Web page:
In fact this second aspect can be explained at my advice with the second component i quoted at the beginning, namely the anthropological study of the recurrence of a symbol, even incorporating  the knowledge of the underlying philosophy as you do. For instance there are some treatises (in Italian) really beautiful  about the meaning of the farmakon  that you quote in Plato, by one of the best Platonist ever. https://www.amazon.com/Quindici-lezioni-su-Platone/dp/8806164414 Reading them can give some insights, food for thought to fantasize  about the recurrence instead of historical aspect. Fantasizing is at my advice a good approach  because as Umberto Eco said the fiction can be more interesting of the reality to understand the symbolical implication to the human psychology.

The indian approach linked to the kundalini is really interesting because brings inbuilt the power of a mystical experience, although does not have the certitude of  philological historical research that can be instead detached from the pathos of the experience itself. I am thinking for instance to the discrepancy between the Baccae from Euripides and the Dyonisiac rituals. The symbol instead because can have more linguistic significants without expressing solutions  gives me more fascination that the linguistic concept of significance, and I am not alone in that, I am thinking to the studies from de Saussure.

As Claude Levi Strauss, one of my favorite structural thinkers of the past century express in the astonishing introduction of the second volume of the raw and cooked : the symbol has variations and we can read them not as a musical score, an historical succession of notes (a coding sequence of instructions) but ..vertically.  There are libraries of studies about the greek mysteries (and their possible influence on Christian religion) and their derivation from the west through so called sarmatic plain and the thesis of the Indoeuropean linguistic roots but still is not possible as you remark to prove the influence of the vedic spiritual texts as cornerstone of the middle age and renaissance European culture. Without internet and television a curious person had only one way to improve his cultural needs to test the content of the books, and that was traveling.
 
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I think what you call the "grand mother" is what English calls the Great Mother. Or more frequently, its Latin version: Magna Mater. A concept that comes again from Mesopotamia and sweeps through Greece into Europe and counts the Catholic Cult of the Virgin as one of its modern descendants. An apparent legacy of more matriarchal times.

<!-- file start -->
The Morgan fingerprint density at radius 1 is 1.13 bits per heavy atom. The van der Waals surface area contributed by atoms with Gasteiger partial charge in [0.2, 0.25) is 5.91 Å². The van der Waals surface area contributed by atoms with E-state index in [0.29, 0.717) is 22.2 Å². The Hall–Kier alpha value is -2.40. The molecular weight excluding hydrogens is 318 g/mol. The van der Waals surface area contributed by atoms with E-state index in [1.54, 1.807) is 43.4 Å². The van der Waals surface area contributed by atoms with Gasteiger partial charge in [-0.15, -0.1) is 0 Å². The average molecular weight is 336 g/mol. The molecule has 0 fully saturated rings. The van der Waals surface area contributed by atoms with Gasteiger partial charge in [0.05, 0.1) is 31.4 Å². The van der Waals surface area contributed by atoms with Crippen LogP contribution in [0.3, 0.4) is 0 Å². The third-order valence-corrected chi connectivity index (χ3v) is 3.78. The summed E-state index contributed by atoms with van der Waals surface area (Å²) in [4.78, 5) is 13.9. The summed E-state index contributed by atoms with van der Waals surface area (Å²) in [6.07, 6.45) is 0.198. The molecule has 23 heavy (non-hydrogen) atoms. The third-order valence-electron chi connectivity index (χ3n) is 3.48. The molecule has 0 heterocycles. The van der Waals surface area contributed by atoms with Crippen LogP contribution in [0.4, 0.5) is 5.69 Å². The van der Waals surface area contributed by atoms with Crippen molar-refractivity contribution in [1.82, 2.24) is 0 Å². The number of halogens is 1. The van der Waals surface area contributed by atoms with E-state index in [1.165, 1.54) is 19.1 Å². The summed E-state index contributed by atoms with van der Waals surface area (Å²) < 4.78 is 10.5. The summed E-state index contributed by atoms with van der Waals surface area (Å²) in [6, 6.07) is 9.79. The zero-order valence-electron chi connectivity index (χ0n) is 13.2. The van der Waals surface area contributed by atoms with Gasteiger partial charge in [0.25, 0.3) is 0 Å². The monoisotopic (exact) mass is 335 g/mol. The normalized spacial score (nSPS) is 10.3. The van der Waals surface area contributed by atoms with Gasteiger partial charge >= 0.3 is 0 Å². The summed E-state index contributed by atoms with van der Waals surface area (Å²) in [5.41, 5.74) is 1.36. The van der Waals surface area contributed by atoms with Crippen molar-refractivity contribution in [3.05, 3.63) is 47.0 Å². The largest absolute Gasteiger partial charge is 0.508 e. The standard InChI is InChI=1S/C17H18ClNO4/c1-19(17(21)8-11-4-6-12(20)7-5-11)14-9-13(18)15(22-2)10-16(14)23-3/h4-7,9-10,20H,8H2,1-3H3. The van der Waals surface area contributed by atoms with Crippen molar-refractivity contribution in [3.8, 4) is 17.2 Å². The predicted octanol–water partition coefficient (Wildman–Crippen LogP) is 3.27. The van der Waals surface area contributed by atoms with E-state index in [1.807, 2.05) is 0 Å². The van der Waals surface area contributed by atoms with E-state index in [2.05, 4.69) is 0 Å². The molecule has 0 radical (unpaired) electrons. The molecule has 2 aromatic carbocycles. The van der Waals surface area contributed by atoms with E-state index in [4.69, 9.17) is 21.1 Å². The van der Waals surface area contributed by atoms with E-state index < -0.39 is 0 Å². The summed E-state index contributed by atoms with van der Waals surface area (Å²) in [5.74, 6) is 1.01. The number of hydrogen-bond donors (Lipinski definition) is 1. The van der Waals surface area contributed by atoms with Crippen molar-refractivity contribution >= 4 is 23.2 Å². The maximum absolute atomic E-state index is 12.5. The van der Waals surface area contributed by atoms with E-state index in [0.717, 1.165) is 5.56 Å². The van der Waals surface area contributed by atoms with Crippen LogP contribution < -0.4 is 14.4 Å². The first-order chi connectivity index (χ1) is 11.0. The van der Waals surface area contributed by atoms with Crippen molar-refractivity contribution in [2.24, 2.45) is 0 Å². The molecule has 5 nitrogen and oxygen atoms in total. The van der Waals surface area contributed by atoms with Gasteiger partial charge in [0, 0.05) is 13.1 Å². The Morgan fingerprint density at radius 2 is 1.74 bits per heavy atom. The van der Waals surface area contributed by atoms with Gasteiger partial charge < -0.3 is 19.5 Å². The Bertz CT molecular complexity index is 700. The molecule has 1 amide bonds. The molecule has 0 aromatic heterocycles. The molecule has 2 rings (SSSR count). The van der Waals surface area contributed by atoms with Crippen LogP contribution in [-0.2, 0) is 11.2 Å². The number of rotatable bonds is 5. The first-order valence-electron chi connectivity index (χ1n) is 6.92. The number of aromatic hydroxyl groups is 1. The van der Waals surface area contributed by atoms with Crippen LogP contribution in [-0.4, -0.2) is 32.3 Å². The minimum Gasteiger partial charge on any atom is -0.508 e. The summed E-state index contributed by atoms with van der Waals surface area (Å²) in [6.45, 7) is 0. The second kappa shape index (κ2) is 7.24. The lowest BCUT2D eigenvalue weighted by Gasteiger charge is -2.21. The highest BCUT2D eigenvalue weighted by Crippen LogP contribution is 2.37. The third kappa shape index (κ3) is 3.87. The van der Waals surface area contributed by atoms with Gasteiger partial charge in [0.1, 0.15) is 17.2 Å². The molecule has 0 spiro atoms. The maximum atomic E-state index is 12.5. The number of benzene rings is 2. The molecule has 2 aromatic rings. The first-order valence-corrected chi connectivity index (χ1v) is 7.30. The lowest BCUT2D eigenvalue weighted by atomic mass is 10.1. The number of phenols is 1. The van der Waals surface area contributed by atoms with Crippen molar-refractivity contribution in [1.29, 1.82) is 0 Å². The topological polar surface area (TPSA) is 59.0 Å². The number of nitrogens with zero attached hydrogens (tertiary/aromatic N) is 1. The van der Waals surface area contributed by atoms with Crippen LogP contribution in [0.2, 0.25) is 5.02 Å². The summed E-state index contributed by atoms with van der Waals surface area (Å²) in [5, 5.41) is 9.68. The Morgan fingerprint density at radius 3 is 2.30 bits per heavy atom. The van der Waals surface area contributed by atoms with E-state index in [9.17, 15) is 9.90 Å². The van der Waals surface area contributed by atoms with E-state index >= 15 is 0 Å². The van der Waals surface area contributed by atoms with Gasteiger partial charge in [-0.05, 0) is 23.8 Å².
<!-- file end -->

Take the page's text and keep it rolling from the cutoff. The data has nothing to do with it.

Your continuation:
Ishtar provides a spin-off, hence to the Egyptian goddess Isis, although I don't believe that She ever reigned supreme there. Then again, the Egyptians re-worked their pantheons multiple times over history and not uncommonly for political purposes.

The Kundalini Serpent is internal, and not directly related to Asclepius, as the Geeks were using very concrete serpents and their venom externally. Hermes' serpents are more abstract, but likewise viewed as external. But serpents in general are often closely related to religion and magic. They have perpetually wise/evil (often viewed as the same thing) expressions on their faces, they move without legs, and they assassinate via poisons, often without apparent warning. In some American Indian cultures there are stories which may be only told in Winter, "when the snakes are asleep". It is commonly held that the snakes would steal the stories otherwise.
 
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Tim Holloway wrote:I think what you call the "grand mother" is what English calls the Great Mother. Or more frequently, its Latin version: Magna Mater. A concept that comes again from Mesopotamia and sweeps through Greece into Europe and counts the Catholic Cult of the Virgin as one of its modern descendants. An apparent legacy of more matriarchal times.

Ishtar provides a spin-off, hence to the Egyptian goddess Isis, although I don't believe that She ever reigned supreme there. Then again, the Egyptians re-worked their pantheons multiple times over history and not uncommonly for political purposes.

The Kundalini Serpent is internal, and not directly related to Asclepius, as the Geeks were using very concrete serpents and their venom externally. Hermes' serpents are more abstract, but likewise viewed as external. But serpents in general are often closely related to religion and magic. They have perpetually wise/evil (often viewed as the same thing) expressions on their faces, they move without legs, and they assassinate via poisons, often without apparent warning. In some American Indian cultures there are stories which may be only told in Winter, "when the snakes are asleep". It is commonly held that the snakes would steal the stories otherwise.



Interesting point the one about an external snake, they are figuratively used to indicate different things, I am thinking to the staff of Moses, a really riveting iconographic image. I would have a lot to say about the cult of Isis and the Catholic church, is noticeable that there are ancient artworks of the Virgo giving milk to his son, they are not known, and remand to the Egyptian tradition of Isis. Spoke with a theologist, university professor about this aspect, he was also even openly free-mason and so really interested to the mystery aspect of the religions, as I like this field he read me some ancient isis prayers 20 yeas ago, so do not remember exactly maybe this http://persweb.wabash.edu/facstaff/royaltyr/AncientCities/web/rel%20372%20project/invocation.htm is really interesting to see how the invocations are similar to the ones of the texts from the Catholic tradition.